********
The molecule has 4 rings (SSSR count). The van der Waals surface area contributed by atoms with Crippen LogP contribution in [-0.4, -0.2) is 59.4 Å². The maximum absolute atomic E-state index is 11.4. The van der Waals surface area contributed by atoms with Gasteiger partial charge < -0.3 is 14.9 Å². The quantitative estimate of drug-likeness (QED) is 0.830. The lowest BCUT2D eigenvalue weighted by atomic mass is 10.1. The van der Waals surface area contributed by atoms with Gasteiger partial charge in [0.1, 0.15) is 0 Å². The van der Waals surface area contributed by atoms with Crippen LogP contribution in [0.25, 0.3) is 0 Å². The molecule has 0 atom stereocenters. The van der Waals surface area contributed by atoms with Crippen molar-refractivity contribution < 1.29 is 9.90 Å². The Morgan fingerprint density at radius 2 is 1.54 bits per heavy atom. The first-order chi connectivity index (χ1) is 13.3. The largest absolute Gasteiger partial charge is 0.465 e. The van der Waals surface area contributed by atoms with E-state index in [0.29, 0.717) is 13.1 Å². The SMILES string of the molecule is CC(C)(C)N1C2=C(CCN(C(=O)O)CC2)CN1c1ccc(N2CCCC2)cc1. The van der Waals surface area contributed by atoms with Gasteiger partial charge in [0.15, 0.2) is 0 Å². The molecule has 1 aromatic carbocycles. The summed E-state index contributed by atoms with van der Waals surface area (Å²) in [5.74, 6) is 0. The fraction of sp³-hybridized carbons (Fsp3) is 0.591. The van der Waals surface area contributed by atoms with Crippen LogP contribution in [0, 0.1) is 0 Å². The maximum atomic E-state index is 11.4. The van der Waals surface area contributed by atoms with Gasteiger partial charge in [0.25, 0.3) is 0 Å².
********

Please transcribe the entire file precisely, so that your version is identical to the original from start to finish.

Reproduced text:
The molecule has 4 rings (SSSR count). The van der Waals surface area contributed by atoms with Crippen LogP contribution in [-0.4, -0.2) is 59.4 Å². The maximum absolute atomic E-state index is 11.4. The van der Waals surface area contributed by atoms with Gasteiger partial charge < -0.3 is 14.9 Å². The quantitative estimate of drug-likeness (QED) is 0.830. The lowest BCUT2D eigenvalue weighted by atomic mass is 10.1. The van der Waals surface area contributed by atoms with Gasteiger partial charge in [0.1, 0.15) is 0 Å². The van der Waals surface area contributed by atoms with Crippen LogP contribution in [0.25, 0.3) is 0 Å². The molecule has 0 atom stereocenters. The van der Waals surface area contributed by atoms with Crippen molar-refractivity contribution < 1.29 is 9.90 Å². The Morgan fingerprint density at radius 2 is 1.54 bits per heavy atom. The first-order chi connectivity index (χ1) is 13.3. The largest absolute Gasteiger partial charge is 0.465 e. The van der Waals surface area contributed by atoms with E-state index in [0.29, 0.717) is 13.1 Å². The SMILES string of the molecule is CC(C)(C)N1C2=C(CCN(C(=O)O)CC2)CN1c1ccc(N2CCCC2)cc1. The van der Waals surface area contributed by atoms with Gasteiger partial charge in [0.15, 0.2) is 0 Å². The molecule has 1 aromatic carbocycles. The summed E-state index contributed by atoms with van der Waals surface area (Å²) in [5.74, 6) is 0. The fraction of sp³-hybridized carbons (Fsp3) is 0.591. The van der Waals surface area contributed by atoms with Crippen LogP contribution in [0, 0.1) is 0 Å². The maximum atomic E-state index is 11.4. The van der Waals surface area contributed by atoms with Gasteiger partial charge in [0.25, 0.3) is 0 Å².